If you Bash use export and setenv for C Shell

$ export DISPLAY=


$ setenv DISPLAY

Run xclock as follows and we should get a our graphical clock as in the figure below

$ xclock &

Some thing like this should popup like this. Congrats you have successfully started your X Window Server and ran an X Window application locally. Now the next step is to do the same thing which running the application on a remote machine and getting the display on the Windows machine.
We can connect to a remote UNIX box using telnet, rlogin, etc, etc. Once we have successfully logged in then we can set the DISPLAY environment variable to point to your Windows box IP address. The DISPLAY environment variable is used to the X Window System to direct the GUI to the required machine. The target machine must be running an X Window Server as well. Only then the graphics sent from the remote machine can be captured and displayed on the target machine.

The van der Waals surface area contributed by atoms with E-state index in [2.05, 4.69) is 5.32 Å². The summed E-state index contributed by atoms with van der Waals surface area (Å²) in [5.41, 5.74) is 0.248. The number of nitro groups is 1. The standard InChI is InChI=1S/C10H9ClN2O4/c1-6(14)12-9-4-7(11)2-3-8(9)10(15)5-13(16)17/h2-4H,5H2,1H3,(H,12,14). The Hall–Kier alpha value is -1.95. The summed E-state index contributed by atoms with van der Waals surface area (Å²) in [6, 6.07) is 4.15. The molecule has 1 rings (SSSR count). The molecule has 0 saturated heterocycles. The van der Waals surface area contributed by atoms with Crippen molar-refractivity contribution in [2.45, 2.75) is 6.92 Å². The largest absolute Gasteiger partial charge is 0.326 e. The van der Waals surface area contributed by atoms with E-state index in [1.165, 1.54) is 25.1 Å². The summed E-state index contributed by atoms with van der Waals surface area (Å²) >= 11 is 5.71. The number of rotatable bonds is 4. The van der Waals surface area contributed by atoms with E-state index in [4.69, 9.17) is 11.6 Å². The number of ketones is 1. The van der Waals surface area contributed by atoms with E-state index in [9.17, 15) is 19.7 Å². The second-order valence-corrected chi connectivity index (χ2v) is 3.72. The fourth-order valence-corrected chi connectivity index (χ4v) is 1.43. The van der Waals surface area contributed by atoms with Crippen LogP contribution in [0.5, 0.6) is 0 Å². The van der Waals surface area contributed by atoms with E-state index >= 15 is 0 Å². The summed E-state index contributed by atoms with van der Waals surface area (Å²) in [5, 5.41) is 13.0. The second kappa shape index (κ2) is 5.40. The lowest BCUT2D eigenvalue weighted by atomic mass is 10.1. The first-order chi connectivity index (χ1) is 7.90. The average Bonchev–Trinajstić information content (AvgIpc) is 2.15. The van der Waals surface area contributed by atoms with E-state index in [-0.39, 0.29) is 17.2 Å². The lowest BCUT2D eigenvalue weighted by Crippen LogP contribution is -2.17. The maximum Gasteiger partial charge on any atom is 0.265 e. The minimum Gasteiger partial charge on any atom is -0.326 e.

In the above example I telnet to a local UNIX Server and set my DISPLAY to my Windows Box and started a graphical text editor nedit. And I got the editor on my Windows Machine as shown below!

Now that you have seen the first method lets look at the problems that one might face. First and most common mistake is forgetting to set the DISPLAY environment variable or setting DISPLAY wrongly. The next problem might be that the firewall on your machine may block the incoming X Window message. The X Server will be listening to port 6000, check if that port is enabled on your machine.

We shall see what XDMCP can do it for us. First of all you don’t have to take the pain of connecting to a UNIX machine, setting the DISPLAY environment variable, XDMCP will do this for us. Let’s see what XDMCP is all about. XDMCP stands for X Display Manager Control Protocol. Using this protocol we can directly tell the X Window manager on the UNIX machine to forward all the graphics messages to our Windows machine directly.